Seasonal Climate Outlook Message for June to September 2004

The bottom line

SOI Remains on Roller-coaster Ride 23/06/2004

The SOI has fallen quite rapidly since the start of the month. As of Wednesday the 23rd June the 30day average of the SOI is minus 6.6 (down from plus 13.0 at the end of May).

It will be very interesting to see if this downward trend continues over coming weeks and months. While in the short term it will not impact on rainfall probabilities, a fall back into a "Consistently Negative" SOI pattern would create problems with the seasonal outlook later in the year.

For example, a "Consistently Negative" SOI phase at the end of August means there would be a very low (less than 30%) chance of getting above median rainfall for September to November across Queensland. This type of pattern is also usually associated with a later than average start to the spring/summer rainfall season.

This is an example of why I continue to recommend a cautious approach when considering the longer-term outlook.

It's also worth remembering that we are approaching our "traditional dry season" of July, August and September. While at times there have been some exceptional rainfall events during those months, the big well above average falls many people now need are not common.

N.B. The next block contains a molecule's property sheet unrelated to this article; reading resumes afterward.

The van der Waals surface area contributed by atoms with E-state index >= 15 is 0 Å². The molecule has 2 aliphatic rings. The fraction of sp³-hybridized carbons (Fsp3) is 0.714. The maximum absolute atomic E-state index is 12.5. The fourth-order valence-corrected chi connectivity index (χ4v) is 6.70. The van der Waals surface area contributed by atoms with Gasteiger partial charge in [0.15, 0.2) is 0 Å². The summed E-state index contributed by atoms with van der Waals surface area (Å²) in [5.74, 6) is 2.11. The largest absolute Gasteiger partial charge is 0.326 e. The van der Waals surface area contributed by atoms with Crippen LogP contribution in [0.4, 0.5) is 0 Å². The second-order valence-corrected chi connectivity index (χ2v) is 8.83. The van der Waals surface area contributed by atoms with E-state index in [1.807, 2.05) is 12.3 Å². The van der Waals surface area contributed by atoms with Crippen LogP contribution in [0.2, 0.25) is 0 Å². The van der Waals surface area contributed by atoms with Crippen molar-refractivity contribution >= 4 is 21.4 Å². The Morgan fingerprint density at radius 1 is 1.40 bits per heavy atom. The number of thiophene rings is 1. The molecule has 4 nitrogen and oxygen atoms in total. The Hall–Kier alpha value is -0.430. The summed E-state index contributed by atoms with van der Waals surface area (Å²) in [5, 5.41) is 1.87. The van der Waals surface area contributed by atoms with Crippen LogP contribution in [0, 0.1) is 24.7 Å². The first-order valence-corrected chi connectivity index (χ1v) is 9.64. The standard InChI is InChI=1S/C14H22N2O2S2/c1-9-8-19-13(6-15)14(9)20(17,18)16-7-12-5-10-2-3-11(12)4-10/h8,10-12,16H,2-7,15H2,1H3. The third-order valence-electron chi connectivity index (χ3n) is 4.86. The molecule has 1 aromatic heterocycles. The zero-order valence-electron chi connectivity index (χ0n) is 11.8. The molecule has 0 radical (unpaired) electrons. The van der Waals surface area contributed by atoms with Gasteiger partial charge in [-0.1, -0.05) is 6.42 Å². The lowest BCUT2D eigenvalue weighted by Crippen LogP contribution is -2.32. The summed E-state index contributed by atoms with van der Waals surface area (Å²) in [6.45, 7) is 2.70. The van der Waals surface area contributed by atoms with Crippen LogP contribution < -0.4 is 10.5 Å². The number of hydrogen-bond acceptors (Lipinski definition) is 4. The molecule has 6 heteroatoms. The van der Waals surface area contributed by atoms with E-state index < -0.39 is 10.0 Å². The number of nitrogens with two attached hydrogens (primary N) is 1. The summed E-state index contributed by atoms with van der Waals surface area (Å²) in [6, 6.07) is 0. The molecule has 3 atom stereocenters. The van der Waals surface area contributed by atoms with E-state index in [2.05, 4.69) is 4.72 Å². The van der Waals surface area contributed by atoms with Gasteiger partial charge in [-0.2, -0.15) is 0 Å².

In my opinion for there to be an overall improvement in the seasonal outlook, it would help if the SOI were to remain in a "Consistently Positive" pattern for a couple of months at least. If you like to more closely follow the SOI, daily updates are available on (07) 46881439.

We are also offering a free 3month trial of a SMS text SOI update. A SMS message will be sent to your mobile twice a week. If you are interested in receiving the SOI update give me a call through the DPI&F Call Centre on 132523.

It would appear the latest passage of the MJO has already passed with unfortunately little impact on our weather. Many grain growers in southern Qld were hoping that this passage of the MJO would provide some planting rain. As well, producers in central Queensland were hoping for some relief from intensifying dry conditions.

The MJO is simply a band of low air pressure originating off the east coast of central Africa travelling eastward across the Indian Ocean and northern Australia roughly every 30 to 60 days. Research has shown the MJO to be a useful indicator of the timing of potential rainfall events across much of Queensland.

Based on its recent timing it would next be expected to have an influence on our weather around late July.

Given the interest in the MJO, and with funding from the DPI&F, GRDC and CRDC we have developed a site that will allow anyone interested to track its passage.

For more information contact me through the DPI&F Call Centre on 13 25 23.

Last updated: 22 June 2004